A Guide to Japanese toilets

The reputation of Japanese toilets precedes them almost everywhere in the world and rightly so: they are fraught with technology and so comfortable that once tried, they are difficult to give up on!

Because many tourists in Japan still puzzle how to use them, we have opted for this guide to provide a review of the various types of toilets available in Japan. 

Types of toilets and their location in Japan

There are three major types of toilets in Japan:

  • Western-style toilets (洋式 yoshiki) and urinals for men.
  • Traditional toilets (和式 washiki) very much like squat toilets.
  • Futuristic or high-tech toilets (ウォシュレット washlet) fraught with options for you to choose from. 

The latter type, launched in 1980 by manufacturer Toto, certainly arouse the curiosity of travellers, and rightly so as they unarguably offer a highly comfortable experience currently enjoyed, as a matter of fact, by 75% of Japanese households.

They can also be found in many public toilets in Japan, for example in large stores, shopping malls, museums, cafes and restaurants (except for the smaller ones), stations and most tourist places. 

Only long-distance trains are equipped with them. Do not therefore expect to find them on subway or commuter trains. The Shinkansen however also offers パウダールーム make up cabins and changing tables. 

Although most public toilets in Japan are well maintained, some may fail to achieve the highest standards. It seems however that the proportion of well versus badly maintained facilities is reversed compared to most western countries. All models are equipped with a macerating system: you may therefore discard toilet paper, although not tampons. 

Sometimes, especially in ryokan, you are obliged to wear special flip-flops called slippers.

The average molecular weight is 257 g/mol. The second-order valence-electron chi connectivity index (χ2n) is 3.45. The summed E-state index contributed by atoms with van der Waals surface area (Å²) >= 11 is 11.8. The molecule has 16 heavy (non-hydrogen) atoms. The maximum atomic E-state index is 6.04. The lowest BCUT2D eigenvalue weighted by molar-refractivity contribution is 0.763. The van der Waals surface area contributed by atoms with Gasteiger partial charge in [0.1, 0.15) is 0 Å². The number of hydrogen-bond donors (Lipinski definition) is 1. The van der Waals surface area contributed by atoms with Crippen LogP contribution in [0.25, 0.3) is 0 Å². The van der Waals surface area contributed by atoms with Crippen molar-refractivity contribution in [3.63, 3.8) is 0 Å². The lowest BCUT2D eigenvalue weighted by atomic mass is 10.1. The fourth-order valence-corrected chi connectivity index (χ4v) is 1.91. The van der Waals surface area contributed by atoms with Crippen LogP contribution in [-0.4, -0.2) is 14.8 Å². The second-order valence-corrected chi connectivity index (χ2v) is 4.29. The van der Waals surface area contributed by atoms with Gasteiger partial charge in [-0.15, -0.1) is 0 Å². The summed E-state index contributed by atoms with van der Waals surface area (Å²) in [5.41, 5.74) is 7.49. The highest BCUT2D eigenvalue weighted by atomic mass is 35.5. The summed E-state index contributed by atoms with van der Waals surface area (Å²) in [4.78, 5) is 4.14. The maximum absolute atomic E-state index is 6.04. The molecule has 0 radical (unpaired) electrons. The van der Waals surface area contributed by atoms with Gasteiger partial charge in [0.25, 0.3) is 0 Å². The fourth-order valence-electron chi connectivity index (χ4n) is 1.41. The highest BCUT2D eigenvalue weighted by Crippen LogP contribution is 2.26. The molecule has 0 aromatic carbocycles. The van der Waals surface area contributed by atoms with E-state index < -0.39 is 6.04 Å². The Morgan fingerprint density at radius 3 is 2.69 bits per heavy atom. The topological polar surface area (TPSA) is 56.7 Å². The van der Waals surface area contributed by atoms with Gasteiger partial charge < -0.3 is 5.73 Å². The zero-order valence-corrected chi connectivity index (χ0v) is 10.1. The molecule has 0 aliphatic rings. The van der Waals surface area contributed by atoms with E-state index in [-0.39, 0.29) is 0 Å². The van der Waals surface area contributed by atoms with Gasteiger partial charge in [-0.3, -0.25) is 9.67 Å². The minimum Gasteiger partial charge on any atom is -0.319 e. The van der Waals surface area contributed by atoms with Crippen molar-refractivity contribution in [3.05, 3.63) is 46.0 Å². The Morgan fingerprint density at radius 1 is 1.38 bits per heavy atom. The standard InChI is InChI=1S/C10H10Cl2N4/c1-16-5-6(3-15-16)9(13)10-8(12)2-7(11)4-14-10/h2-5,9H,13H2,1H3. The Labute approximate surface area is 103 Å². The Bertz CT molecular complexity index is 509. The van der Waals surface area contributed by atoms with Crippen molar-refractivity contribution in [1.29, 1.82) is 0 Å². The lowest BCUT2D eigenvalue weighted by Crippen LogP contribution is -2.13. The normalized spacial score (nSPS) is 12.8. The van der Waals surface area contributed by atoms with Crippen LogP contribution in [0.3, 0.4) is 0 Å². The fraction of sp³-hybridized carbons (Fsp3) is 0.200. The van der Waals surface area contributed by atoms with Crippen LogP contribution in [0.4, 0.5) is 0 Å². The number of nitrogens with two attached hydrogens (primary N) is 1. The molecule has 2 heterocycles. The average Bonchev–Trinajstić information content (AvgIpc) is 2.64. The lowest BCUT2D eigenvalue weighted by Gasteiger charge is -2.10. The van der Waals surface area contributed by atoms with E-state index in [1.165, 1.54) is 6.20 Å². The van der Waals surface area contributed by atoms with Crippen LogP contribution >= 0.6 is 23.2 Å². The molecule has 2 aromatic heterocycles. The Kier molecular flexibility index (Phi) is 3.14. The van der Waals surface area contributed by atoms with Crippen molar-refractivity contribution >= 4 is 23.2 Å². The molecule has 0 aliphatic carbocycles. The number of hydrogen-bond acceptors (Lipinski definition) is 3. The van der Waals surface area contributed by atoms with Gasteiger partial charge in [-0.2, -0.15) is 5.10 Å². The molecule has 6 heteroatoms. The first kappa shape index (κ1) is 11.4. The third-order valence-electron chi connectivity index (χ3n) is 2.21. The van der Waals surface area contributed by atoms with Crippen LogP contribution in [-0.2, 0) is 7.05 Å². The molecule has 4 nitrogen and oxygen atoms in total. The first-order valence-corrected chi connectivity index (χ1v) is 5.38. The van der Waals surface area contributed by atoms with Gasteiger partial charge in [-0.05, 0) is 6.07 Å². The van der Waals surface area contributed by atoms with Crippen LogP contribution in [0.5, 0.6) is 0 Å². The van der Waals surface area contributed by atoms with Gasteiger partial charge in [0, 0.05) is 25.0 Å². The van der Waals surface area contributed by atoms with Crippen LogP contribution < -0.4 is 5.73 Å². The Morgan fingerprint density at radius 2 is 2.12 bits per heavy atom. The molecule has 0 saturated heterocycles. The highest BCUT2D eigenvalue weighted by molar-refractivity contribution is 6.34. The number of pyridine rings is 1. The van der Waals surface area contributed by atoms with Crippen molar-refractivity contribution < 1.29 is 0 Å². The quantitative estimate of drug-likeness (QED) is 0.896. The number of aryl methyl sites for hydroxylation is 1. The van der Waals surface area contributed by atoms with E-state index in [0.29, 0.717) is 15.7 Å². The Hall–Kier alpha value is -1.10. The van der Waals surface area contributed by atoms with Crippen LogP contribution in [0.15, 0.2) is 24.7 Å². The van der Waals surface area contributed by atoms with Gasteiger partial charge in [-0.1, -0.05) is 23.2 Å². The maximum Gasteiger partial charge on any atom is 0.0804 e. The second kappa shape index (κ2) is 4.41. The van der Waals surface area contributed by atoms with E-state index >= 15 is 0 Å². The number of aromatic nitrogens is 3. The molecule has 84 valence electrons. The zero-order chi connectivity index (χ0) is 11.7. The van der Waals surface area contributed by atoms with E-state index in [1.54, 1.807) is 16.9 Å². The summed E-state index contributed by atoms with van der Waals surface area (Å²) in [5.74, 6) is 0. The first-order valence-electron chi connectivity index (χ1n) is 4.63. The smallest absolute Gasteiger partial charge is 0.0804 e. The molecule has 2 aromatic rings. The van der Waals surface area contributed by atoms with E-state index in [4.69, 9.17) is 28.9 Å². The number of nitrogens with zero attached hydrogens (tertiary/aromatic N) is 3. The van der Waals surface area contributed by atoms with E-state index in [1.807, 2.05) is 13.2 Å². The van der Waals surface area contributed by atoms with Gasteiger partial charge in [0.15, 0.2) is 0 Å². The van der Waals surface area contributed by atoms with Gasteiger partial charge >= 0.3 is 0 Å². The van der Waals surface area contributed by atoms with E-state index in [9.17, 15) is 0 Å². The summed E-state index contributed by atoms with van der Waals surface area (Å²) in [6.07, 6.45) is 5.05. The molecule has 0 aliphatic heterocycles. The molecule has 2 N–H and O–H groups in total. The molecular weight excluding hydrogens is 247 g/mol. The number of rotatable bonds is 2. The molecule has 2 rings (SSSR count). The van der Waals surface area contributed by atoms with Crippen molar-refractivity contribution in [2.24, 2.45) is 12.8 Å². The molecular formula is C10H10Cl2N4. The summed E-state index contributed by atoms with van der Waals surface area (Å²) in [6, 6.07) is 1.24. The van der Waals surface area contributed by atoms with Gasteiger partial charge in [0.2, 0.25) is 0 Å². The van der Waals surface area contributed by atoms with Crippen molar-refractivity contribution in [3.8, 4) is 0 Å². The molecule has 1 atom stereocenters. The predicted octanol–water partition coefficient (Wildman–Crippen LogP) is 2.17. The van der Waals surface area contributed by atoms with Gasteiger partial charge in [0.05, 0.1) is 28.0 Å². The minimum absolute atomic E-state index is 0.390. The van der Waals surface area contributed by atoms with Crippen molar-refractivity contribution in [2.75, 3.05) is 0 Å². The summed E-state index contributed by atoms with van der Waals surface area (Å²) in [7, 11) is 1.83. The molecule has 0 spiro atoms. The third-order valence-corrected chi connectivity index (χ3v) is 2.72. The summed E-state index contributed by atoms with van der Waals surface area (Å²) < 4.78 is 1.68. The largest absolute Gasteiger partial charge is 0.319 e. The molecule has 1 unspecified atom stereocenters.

If you wind up using traditional Japanese toilets, you should stand facing the wall (back to the door) and bend your knees before doing your business. Do not let your bottom rest on the floor but do not stand either. 

Washlet, or high-tech toilets 

Just like takkyubin, “Washlet” is in fact a misnomer since the trademark was invented and even registered by the manufacturer Toto. The name is vindicated, however, by the fact that it is more easily remembered and used in conversation than 温水洗浄便座 onsui senjô benza (literally “toilet seat with warm water spray”). 

This term refers to a type of toilet, typically off the ground, offering all kinds of options, depending on the model: 

  • Heated seat, an extremely welcome option especially in winter and/or in traditional Japanese houses with poor insulation.  
  • Water spray for bottom (mixed) and genitalia (ladies) cleansing to improve hygiene before wiping; it is believed to prevent piles and constipation.
  • Automatic raising and lowering of toilet seat depending on whether you are facing it or have your back to it.
  • Panel control on one side, e.g. remote control fitted into an arm rest or directly into the wall. 

By default, the water spray is at body temperature while drying temperature is slightly warmer; as to the seat, it is well over 30°C. 

As early as the 1980’s, the Japanese started promoting the hygienic benefits of these sprays in a TV commercial with the following script:


Ladies and Gentlemen, when your hands are dirty, what you do is wash them with water, right? Nobody would ever consider cleansing their hands by wiping them with paper, would they?